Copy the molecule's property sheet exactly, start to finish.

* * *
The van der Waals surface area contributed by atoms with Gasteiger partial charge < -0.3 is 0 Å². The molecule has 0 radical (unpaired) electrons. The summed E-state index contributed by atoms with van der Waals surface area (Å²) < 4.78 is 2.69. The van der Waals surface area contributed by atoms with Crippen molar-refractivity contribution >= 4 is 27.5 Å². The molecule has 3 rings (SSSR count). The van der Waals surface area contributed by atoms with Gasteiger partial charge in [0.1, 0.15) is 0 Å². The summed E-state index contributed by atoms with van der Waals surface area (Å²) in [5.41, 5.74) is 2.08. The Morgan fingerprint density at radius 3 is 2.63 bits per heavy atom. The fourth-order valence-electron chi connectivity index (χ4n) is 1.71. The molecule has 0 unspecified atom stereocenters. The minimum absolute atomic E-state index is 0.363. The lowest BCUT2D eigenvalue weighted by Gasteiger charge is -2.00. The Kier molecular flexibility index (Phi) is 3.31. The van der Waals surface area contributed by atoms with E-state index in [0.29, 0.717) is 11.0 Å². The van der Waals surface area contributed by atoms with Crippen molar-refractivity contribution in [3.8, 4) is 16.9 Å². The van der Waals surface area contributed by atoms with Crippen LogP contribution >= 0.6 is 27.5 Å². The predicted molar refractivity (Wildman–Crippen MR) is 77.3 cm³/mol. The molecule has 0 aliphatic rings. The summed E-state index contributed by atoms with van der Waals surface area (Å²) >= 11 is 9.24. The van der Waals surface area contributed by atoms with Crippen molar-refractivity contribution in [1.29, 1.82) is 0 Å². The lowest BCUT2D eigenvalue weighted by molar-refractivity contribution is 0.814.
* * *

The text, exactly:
The van der Waals surface area contributed by atoms with Gasteiger partial charge < -0.3 is 0 Å². The molecule has 0 radical (unpaired) electrons. The summed E-state index contributed by atoms with van der Waals surface area (Å²) < 4.78 is 2.69. The van der Waals surface area contributed by atoms with Crippen molar-refractivity contribution >= 4 is 27.5 Å². The molecule has 3 rings (SSSR count). The van der Waals surface area contributed by atoms with Gasteiger partial charge in [0.1, 0.15) is 0 Å². The summed E-state index contributed by atoms with van der Waals surface area (Å²) in [5.41, 5.74) is 2.08. The Morgan fingerprint density at radius 3 is 2.63 bits per heavy atom. The fourth-order valence-electron chi connectivity index (χ4n) is 1.71. The molecule has 0 unspecified atom stereocenters. The minimum absolute atomic E-state index is 0.363. The lowest BCUT2D eigenvalue weighted by Gasteiger charge is -2.00. The Kier molecular flexibility index (Phi) is 3.31. The van der Waals surface area contributed by atoms with E-state index in [0.29, 0.717) is 11.0 Å². The van der Waals surface area contributed by atoms with Crippen molar-refractivity contribution in [3.8, 4) is 16.9 Å². The van der Waals surface area contributed by atoms with Crippen LogP contribution >= 0.6 is 27.5 Å². The predicted molar refractivity (Wildman–Crippen MR) is 77.3 cm³/mol. The molecule has 0 aliphatic rings. The summed E-state index contributed by atoms with van der Waals surface area (Å²) >= 11 is 9.24. The van der Waals surface area contributed by atoms with Crippen molar-refractivity contribution in [1.29, 1.82) is 0 Å². The lowest BCUT2D eigenvalue weighted by molar-refractivity contribution is 0.814.